New Oil Discoveries in Freefall, But It May Not Matter
It’s been more than half a century since the fossil-fuel industry located as little new oil as it did last year. Whether that matters depends on your view of future demand.
Driven by plummeting cash flow, “companies from BP to Royal Dutch Shell have cut budgets and staff as they focus on keeping existing fields going and maintaining shareholder payouts,” Bloomberg writes. The industry slashed exploration spending by 45% in 2015, it reports, adding just 12.1 billion barrels to reserves—the smallest amount since 1952.
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Whether the drop-off in additional reserves will have a long-term impact beyond the industry itself is another question.
For one thing, the addition of a resource asset to a company’s booked reserves is just one stage between the first suspicion that oil may lurk somewhere, and putting a well into production. Most companies have potential resources well identified that could be added to their reserves with further delineation and testing.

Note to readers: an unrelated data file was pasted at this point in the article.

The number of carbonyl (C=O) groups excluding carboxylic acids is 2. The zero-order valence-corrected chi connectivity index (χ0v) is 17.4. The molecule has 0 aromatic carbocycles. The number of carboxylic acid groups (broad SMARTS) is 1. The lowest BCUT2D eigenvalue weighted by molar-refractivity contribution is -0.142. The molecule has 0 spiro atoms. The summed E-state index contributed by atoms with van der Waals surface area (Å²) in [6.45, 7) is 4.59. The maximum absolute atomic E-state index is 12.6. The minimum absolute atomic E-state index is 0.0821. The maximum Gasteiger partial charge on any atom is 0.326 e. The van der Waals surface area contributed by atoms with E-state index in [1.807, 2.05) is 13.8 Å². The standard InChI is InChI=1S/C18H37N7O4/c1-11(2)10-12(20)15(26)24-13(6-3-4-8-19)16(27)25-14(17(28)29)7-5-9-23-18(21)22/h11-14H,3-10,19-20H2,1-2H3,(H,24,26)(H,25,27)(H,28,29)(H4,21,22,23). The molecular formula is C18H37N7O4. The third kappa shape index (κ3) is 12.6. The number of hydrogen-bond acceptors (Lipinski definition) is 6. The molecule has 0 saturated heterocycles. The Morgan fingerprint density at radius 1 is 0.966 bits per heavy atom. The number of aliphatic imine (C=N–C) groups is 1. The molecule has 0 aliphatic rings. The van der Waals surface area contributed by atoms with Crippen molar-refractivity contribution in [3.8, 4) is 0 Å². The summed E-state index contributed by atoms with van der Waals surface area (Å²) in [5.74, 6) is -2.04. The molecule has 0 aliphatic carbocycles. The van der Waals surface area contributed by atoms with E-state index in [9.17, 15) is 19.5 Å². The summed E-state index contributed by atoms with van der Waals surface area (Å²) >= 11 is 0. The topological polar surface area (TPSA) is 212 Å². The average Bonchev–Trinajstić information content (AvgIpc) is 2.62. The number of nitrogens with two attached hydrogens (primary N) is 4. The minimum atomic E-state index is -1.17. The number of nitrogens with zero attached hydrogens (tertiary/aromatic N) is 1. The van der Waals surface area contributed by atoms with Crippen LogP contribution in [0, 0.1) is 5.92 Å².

Nonetheless, “the lack of new discoveries could affect long-term supply, as it takes five to 10 years to bring new finds to production, depending on location, prices, and demand,” Bloomberg explains.
But that may not matter. Citing Morgan Stanley and the International Energy Agency, Bloomberg notes that global climate targets are likely to subdue demand growth for oil to such an extent that existing reserves may be adequate for the next two decades, with only a “small” gap requiring “modest” additional exploration.
“Only if everything stays as it was in 2015 does ‘a meaningful gap between demand and production from known resources build up,’” Bloomberg notes, summarizing the bank’s forecast.